What on earth? This made no sense at all. It was 15 minutes until departure. But first I had to get through passport check-in, through security screening across to baggage check-in and then up to the gate and hop on a shuttle out to the plane waiting far across the tarmac.
Oh. . ..dear. . .God! I wasn’t swearing – I was praying. I grabbed my luggage and dashed across the waiting area. Folks near passport check and security made a path for me and I rushed through to baggage check-in.
We have finished boarding, said the agent.
I’ve made the dumbest mistake ever. Could you please help me catch that flight?
Gate Agent picked up the phone and talked with a co-worker out at the plane. It looked as if I might have a chance.
Do you have any luggage to check?
Yes, one suitcase.
Oops - wrong answer. They had already finished loading baggage and locked the hatch.
Sorry but unfortunately you can’t make that flight.
Oh how stupid, I thought. I’ve been at the airport for hours! How could this have happened?
How was I was an hour off? Oy!Oy! Oy! My watch was still on Athens time. I hadn’t managed to change it when we landed in Moscow.
Oh for pity’s sake. . .What to do?
Well it was obvious that I wouldn’t be spending the night in Rostov. On to Plan B . I needed to back in the morning for the 9:30 flight. But where to spend the night? There aren’t any hotels near Sheremetevo-1. I could go back to Sheremetevo-2 and stay at the Otel’ there, but taxi to and fro plus room would be $200. Plus I had to buy another plane ticket.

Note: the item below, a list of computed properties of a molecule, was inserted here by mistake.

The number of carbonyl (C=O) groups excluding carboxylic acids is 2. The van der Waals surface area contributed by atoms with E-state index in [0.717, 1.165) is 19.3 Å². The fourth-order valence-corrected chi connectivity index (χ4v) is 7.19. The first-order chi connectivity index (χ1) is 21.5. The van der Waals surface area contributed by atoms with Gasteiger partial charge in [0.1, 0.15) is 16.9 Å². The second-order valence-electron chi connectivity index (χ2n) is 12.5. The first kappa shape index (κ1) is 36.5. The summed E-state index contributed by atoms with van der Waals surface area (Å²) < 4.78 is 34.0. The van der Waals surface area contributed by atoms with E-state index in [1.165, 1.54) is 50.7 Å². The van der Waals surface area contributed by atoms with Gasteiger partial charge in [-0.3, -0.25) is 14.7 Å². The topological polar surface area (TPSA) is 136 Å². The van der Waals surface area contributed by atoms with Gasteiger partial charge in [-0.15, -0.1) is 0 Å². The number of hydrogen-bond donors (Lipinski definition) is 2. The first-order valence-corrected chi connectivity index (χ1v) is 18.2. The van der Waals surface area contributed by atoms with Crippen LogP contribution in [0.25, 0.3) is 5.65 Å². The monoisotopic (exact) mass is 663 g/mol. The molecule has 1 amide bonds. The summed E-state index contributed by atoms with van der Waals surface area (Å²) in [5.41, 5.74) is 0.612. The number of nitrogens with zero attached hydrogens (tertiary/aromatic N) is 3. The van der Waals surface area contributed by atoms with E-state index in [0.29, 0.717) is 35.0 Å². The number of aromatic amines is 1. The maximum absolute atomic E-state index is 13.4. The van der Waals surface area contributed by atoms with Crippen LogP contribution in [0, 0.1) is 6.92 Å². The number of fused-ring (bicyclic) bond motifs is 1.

I decided to be bono fide Russian and spend the night sitting in the airport. People do that here and besides the whole ridiculous situation required that penance be paid.
And so I spent the night – the shortest night of the year – there in the Sheremetevo-1 airport waiting area with 150-some other travelers who were dozing off and keeping an eye on their luggage. And I ended up rather enjoying myself.
I had been itching to start editing my photos of Corinth, Meteora and Patmos and I had hundreds. All I needed was a good table and power. Toward the end of the waiting hall was a café with high round tables. That wouldn't work, but farther still, past a velvet rope and two steps up was a semi-exclusive restaurant. Perfect! I decided to go for it.
The manager readily agreed, a surprise here in the land of nyet, and allowed me to work at a table even after they closed around midnight. Soon it was just me and the cleaning lady. Every hour or so, I’d step away to refresh my Diet Coke or visit the ladies’ room and she would watch my things. The night flew by and around 4:00 a.m., through the vast wall of windows I could see the sky begin to lighten. I figured that Oklahoma Engineer and colleague had probably arrived at their Siberian oil field. And in just a few hours, I would be back in Rostov and in my own bed.
Fast forward 18 months, to January 2007. Once again I found myself at Sheremetevo-2, Moscow’s international airport after a flight from the States.I’d made it through passport control and was claiming my baggage when who should come striding into the baggage area but Oklahoma Engineer, himself. I spotted him first and decided, once again, to brighten his day.
He remembered me too, eventually. Our encounter was late morning on one of the shortest days of the year. Rest assured that I had already reset my watch to local time. After all, it was only 2:00 a.m. in Dallas. But I rather like to think that I had learned my lesson well. In short, be in whatsoever time zone you find yourself. Be there one hundred percent, watch and all.